The Germán Sánchez Ruipérez (GSR) Foundation carried out a qualitative research through 2021 focusing on the Spanish teenagers’ relationship with reading. The final report ( provides some hypotheses on the future relationship with reading and understanding what the stimuli or reasons for reading are and what variables have the greatest influence on their relationship with reading books, their willingness, preferences, stimuli, obstacles and other factors.

The field work consisted of:

  • Surveys featuring teachers, librarians, publishers and booksellers, as well as parents of teenagers.
  • Individual interviews with adolescents.
  • And twelve focus groups featuring teenager readers and non-readers (98 individuals).


The study focused on the age group 15-16 years old as it has the highest frequency readership in Spain[1]with the following main objectives:

  • Understanding teenagers’ perception of reading as a form of leisure and its attributes.
  • Assess the perception that adolescents have about the influence of the educational system, libraries and other organisations on their reading habits.
  • Identify the main challenges facing reading books in order to increase its attractiveness as a leisure activity.
  • Define a “probable scenario” for the future of reading based on the adolescents’ opinions and, in turn, recommend a strategy to reach the “preferable scenario”.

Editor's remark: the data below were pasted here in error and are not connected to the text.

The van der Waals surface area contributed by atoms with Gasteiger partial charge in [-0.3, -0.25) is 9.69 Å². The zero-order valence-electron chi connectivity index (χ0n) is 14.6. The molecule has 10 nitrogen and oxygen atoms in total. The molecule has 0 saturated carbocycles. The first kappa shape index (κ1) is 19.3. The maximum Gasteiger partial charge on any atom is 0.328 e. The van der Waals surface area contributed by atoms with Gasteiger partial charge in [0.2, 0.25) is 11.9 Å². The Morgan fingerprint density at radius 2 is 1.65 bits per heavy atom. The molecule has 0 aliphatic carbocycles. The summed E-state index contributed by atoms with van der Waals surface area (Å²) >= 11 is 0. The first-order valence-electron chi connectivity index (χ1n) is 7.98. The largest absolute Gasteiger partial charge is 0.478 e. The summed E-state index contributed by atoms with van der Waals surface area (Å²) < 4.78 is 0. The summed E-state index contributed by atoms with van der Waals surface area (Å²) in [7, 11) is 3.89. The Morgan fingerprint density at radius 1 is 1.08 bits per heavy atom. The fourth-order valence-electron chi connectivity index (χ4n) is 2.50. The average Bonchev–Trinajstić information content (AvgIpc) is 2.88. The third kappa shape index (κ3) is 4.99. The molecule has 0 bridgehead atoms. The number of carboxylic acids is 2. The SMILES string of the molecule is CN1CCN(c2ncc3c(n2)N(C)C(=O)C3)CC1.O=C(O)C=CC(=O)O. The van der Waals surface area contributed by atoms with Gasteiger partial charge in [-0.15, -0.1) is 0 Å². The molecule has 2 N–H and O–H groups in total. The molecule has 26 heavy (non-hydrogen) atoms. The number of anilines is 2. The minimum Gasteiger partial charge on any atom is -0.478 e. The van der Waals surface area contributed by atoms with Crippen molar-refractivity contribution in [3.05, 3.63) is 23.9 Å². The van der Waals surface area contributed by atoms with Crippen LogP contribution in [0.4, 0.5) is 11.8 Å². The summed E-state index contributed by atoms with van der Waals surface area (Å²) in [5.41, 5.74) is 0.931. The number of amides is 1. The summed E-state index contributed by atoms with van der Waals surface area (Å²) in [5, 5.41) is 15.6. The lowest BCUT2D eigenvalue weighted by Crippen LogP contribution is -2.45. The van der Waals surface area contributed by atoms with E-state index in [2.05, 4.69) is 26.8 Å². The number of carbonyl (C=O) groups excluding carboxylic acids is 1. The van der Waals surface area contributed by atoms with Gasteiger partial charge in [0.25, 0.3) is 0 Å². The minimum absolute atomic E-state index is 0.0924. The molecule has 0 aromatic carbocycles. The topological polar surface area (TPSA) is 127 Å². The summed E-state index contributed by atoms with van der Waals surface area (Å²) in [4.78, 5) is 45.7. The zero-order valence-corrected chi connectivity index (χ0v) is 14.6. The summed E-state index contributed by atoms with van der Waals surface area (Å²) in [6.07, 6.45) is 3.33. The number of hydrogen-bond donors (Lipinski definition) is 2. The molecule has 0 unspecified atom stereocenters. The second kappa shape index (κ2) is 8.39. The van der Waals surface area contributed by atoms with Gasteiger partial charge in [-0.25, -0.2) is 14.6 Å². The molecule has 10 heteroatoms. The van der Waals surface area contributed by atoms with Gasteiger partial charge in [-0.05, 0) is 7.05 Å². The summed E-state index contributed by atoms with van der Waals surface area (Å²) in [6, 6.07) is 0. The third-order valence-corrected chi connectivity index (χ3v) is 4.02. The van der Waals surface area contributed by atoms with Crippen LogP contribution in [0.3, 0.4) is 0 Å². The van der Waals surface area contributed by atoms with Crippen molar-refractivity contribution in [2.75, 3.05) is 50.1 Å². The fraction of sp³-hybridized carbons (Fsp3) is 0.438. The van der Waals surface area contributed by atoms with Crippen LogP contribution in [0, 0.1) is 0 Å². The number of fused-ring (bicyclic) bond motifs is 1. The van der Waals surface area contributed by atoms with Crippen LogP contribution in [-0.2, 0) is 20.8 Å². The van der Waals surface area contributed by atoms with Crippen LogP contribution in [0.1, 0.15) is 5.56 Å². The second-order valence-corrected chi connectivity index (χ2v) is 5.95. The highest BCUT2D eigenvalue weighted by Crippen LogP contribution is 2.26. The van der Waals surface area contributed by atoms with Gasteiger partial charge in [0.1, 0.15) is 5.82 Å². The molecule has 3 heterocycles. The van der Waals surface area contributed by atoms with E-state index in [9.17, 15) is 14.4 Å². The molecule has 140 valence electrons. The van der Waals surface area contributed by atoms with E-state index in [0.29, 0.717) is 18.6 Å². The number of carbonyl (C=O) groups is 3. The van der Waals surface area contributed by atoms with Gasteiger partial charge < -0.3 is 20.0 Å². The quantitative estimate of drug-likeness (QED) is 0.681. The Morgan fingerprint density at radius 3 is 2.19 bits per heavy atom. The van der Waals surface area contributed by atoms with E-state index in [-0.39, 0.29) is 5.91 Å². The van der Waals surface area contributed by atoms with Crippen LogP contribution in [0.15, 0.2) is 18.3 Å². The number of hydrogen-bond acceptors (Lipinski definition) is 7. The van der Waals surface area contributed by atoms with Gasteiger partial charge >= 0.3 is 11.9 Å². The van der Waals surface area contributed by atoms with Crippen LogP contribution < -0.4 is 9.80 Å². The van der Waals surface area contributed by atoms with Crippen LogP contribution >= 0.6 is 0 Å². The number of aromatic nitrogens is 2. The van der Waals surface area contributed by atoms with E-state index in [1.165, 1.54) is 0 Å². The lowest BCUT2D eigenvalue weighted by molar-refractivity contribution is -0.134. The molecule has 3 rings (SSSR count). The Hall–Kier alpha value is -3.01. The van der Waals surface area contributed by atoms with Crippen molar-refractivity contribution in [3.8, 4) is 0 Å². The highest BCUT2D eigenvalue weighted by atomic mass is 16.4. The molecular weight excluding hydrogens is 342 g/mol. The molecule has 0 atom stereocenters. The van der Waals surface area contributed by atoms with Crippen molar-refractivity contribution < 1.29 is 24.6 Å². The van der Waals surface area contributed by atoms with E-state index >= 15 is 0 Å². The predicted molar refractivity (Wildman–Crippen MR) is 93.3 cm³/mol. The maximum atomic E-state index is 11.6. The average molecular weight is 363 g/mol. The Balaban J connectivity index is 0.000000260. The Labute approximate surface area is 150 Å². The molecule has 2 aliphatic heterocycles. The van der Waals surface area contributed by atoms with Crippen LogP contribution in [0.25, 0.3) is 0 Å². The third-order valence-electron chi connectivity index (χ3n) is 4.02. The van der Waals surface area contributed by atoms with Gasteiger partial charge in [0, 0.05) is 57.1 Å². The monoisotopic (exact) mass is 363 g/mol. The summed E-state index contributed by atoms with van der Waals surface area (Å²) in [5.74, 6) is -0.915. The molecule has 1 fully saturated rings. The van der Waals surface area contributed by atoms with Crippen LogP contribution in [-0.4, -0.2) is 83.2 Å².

As a result of this project the GSR Foundation concluded that, from the perspective of teenagers’ opinions, the most relevant challenges for reading within the considered age group are the following:

  • Adolescents (both non-readers and readers) have a narrow perception of the comprehensive reality of reading. This is because they do not consider aspects such as the multiplicity of types of reading[2] (genres and formats, the role of the classics or the contextual aspects) and the positive impact on other areas of their lives.
  • Reading is perceived as a relaxing activity, but also isolates them from society. This vision is ambivalent because it can be an asset in the face of a widespread “digital fatigue”[3], but can also bring forth problems as it is an individual activity. Thus, it implies a withdrawal from the reader’s group of friends.
  • The previous observation also correlates to the disappearance from teenage readers’ conversations unlike what is done in groups of friends where television shows are followed[4]. The fact that reading is not present in conversations between friends implies two challenges: the weakening role and the trade-mark of reading as a cultural practice. Moreover, it means lost opportunities for book discovery via friends’ recommendations. This fact is especially relevant at ages where one’s friends are more influential.
  • Mobile use is a crucial playing field in the competition for attention. Digital platforms are the most effective, because they offer a type of leisure with a low cognitive requirement, based on interaction and short-term content.
  • Recurrent statements referred to the low tolerance towards cognitive effort, in the form of laments about the prescription of canonical texts and complaints about the obligation to prepare critical reviews on personal readings. The academic assignments require reflection and appropriation of complex texts; moreover, the study mentions the use of Internet tools to simplify the assimilation of compulsory texts through the misguided use of abstracts, summaries or other tools. .